Jail time is not the only problem looming for the doctor convicted in Michael Jackson's death. Lawsuits, medical licensing issues and possible payments to Jackson's family await.
Some of the matters have been on hold since Dr. Conrad Murray was charged with involuntary manslaughter in February 2010, and the cardiologist's attorneys have so far fended off attempts to end his ability to practice medicine.
Now, with the jury's guilty verdict announced Monday, the efforts to hold Murray accountable in civil courts will speed up and the loss of his medical privileges are all but guaranteed.
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The Houston-based physician is being sued by Jackson's father, embroiled in a fight with the provider of his medical malpractice insurance and may be ordered to pay restitution to Jackson's family when he is sentenced for involuntary manslaughter on Nov. 29.
But Murray won't go quietly. His civil attorney said that if the lawsuits proceed, they will delve into territory unexplored during the doctor's six-week criminal trial, including possible culpability by other doctors. Murray's team will also look into options for Murray to relinquish his medical license in Texas - with an eye on trying to return to medicine within a year.
Brian Oxman, who represents father Joe Jackson in a wrongful death lawsuit against Murray, said his civil case "will absolutely focus on what happened before the last few hours of Michael's life."
Oxman is also working with Murray's attorney, Charles Peckham, to possibly expand the case to include other physicians who treated Jackson, namely dermatologist Arnold Klein.
"We are looking at ways to expand the scope and view of this lawsuit to all those who are actually responsible for the death of Michael Jackson," Peckham said Thursday.
Murray's criminal attorneys frequently mentioned Klein to jurors and presented evidence about Demerol treatments that Klein gave Jackson in the months before the singer's June 2009 death, but a judge blocked the dermatologist from testifying.
Peckham said some of Superior Court Judge Michael Pastor's rulings - which were intended to keep the focus on Murray's care of Jackson - "severely restrained testimony that would have pointed to Dr. Murray's innocence."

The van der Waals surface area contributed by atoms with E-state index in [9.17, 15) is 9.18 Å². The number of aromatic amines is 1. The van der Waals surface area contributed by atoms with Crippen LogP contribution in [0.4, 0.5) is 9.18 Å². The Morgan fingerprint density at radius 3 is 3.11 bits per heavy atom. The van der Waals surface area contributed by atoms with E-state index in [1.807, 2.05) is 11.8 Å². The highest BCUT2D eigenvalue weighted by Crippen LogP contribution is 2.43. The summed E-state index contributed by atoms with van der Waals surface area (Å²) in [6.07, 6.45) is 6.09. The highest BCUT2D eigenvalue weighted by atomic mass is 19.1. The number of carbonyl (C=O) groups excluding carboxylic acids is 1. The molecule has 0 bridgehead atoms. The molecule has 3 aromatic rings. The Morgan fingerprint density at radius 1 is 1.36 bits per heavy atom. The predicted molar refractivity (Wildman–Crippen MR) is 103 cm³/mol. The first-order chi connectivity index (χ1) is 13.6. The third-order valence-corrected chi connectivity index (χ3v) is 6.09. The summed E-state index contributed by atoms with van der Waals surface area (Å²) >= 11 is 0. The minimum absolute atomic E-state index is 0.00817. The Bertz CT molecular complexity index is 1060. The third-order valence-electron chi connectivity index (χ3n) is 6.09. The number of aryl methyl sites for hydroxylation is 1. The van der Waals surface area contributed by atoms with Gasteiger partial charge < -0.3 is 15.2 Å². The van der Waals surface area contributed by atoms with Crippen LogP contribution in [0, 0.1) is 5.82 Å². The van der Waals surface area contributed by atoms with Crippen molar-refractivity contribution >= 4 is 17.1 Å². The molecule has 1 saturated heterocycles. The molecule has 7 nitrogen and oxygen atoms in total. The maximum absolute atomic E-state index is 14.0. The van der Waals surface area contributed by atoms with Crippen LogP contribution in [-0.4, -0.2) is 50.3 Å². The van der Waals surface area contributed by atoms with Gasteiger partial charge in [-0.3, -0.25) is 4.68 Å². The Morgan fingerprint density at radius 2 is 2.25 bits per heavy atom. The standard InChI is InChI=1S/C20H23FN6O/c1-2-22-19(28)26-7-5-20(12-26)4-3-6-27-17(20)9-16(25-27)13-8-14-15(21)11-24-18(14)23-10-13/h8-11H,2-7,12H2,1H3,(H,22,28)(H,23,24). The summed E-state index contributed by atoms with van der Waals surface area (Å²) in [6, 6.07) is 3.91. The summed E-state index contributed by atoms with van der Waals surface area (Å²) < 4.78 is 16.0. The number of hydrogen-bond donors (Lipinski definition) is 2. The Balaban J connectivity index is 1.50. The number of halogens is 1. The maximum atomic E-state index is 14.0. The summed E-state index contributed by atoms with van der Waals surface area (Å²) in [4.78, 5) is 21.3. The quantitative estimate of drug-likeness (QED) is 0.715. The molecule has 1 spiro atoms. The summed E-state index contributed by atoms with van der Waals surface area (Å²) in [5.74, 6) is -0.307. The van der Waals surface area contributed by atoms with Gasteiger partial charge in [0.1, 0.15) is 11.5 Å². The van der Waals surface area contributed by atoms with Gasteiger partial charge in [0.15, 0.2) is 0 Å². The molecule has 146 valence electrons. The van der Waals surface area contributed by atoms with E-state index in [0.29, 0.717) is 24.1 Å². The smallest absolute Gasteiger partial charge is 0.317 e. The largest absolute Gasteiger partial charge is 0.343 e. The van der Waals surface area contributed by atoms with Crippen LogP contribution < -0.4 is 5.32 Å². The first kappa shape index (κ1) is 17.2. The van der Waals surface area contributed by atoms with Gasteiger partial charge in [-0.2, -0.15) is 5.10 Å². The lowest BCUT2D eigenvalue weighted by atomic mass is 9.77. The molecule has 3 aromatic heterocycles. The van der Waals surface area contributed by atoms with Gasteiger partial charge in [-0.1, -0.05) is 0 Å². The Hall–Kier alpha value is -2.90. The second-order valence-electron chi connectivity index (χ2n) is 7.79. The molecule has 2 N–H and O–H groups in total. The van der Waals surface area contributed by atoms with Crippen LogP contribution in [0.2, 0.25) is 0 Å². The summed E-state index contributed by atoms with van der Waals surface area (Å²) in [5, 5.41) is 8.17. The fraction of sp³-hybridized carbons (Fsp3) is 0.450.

"There is substantial proof that supports the belief that the insomnia Michael Jackson was experiencing was a result of the overmedication of Michael Jackson with Demerol," Peckham said.
No Demerol was found in Jackson's system when he died, but a defense expert told jurors in the criminal case that some of the symptoms of withdrawal from the drug are similar to those caused by use of the anesthetic propofol, which is what killed Jackson. Murray said he was giving the pop superstar propofol treatments so that he could sleep as he prepared for a planned series of comeback concerts.
Klein's attorney, Garo Ghazerian, did not return a phone message seeking comment Thursday.
Murray's attorneys are planning an appeal of his criminal conviction and he remains jailed without bail until his sentencing. At that hearing, prosecutors could seek restitution for Jackson's family, although his mother and children have received millions in support from the singer's estate since his passing.
In 2009, a judge ordered record producer Phil Spector to pay $26,000 in restitution fees after he was convicted of second-degree murder for shooting cocktail waitress Lana Clarkson. Nearly $10,000 was allocated for a state victims' restitution fund, while the rest was set aside for Clarkson's funeral expenses.
The prospects of recouping any money from Murray are uncertain - he was never paid for his work with Jackson and is being pursued by creditors. It is unknown how much money Murray has or will receive as a result of a documentary project that was to air Friday night on MSNBC.
"As a convicted felon, he is not permitted to profit from his crime," Oxman said. "The family has the right to receive those funds."
The documentary has been sold to broadcasters in several countries and has already been shown in Britain.
Murray has been fighting with his malpractice insurer, Medicus Insurance Co., in a Houston court since August 2010. Medicus is asking a judge to rule that it is not responsible for paying any of Murray's legal bills in his fights with various medical boards, Joe Jackson's lawsuit or his criminal defense. The case was on hiatus until after the criminal trial.
Peckham said he still contends the policy, purchased a month before Jackson's death, should cover Murray's legal bills.
Murray's conviction should mean an end to his medical career, although Peckham said efforts are under way to protect a Houston clinic founded in honor of Murray's father.
"We are working to make sure that Dr. Murray's patients get the same type of stellar health care they got with Dr. Murray," Peckham said.
The attorney acknowledged Murray's medical license will be suspended - an effort a Texas Medical Board spokeswoman confirms is under way. Peckham said he is exploring whether Murray may agree to a revocation of his license to allow him to reapply to become a physician later.
Texas law allows a physician to apply for re-instatement one year after their license is revoked.
Murray's medical license in California has been suspended since January. In Las Vegas, where Murray operates another clinic and where he first met Jackson, the doctor's medical privileges will also likely be revoked as a result of his conviction.
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